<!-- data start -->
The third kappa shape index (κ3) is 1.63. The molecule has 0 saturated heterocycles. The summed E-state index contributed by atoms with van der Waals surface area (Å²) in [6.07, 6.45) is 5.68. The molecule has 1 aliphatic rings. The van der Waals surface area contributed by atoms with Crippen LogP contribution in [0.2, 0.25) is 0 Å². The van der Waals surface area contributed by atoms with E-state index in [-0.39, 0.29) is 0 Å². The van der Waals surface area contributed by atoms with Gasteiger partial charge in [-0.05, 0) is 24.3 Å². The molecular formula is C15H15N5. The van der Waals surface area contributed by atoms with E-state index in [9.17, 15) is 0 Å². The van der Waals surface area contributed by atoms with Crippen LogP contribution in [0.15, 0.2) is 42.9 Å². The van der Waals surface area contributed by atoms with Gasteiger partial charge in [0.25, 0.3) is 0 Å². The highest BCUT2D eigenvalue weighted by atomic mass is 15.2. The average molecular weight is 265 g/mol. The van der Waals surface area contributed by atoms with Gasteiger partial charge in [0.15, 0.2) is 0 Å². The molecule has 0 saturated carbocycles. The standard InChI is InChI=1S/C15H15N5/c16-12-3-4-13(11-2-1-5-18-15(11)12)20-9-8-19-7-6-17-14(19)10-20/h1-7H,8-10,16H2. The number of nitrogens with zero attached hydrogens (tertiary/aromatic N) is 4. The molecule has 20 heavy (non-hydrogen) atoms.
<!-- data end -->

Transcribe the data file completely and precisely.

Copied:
The third kappa shape index (κ3) is 1.63. The molecule has 0 saturated heterocycles. The summed E-state index contributed by atoms with van der Waals surface area (Å²) in [6.07, 6.45) is 5.68. The molecule has 1 aliphatic rings. The van der Waals surface area contributed by atoms with Crippen LogP contribution in [0.2, 0.25) is 0 Å². The van der Waals surface area contributed by atoms with E-state index in [-0.39, 0.29) is 0 Å². The van der Waals surface area contributed by atoms with Gasteiger partial charge in [-0.05, 0) is 24.3 Å². The molecular formula is C15H15N5. The van der Waals surface area contributed by atoms with E-state index in [9.17, 15) is 0 Å². The van der Waals surface area contributed by atoms with Crippen LogP contribution in [0.15, 0.2) is 42.9 Å². The van der Waals surface area contributed by atoms with Gasteiger partial charge in [0.25, 0.3) is 0 Å². The highest BCUT2D eigenvalue weighted by atomic mass is 15.2. The average molecular weight is 265 g/mol. The van der Waals surface area contributed by atoms with Gasteiger partial charge in [0.15, 0.2) is 0 Å². The molecule has 0 saturated carbocycles. The standard InChI is InChI=1S/C15H15N5/c16-12-3-4-13(11-2-1-5-18-15(11)12)20-9-8-19-7-6-17-14(19)10-20/h1-7H,8-10,16H2. The number of nitrogens with zero attached hydrogens (tertiary/aromatic N) is 4. The molecule has 20 heavy (non-hydrogen) atoms.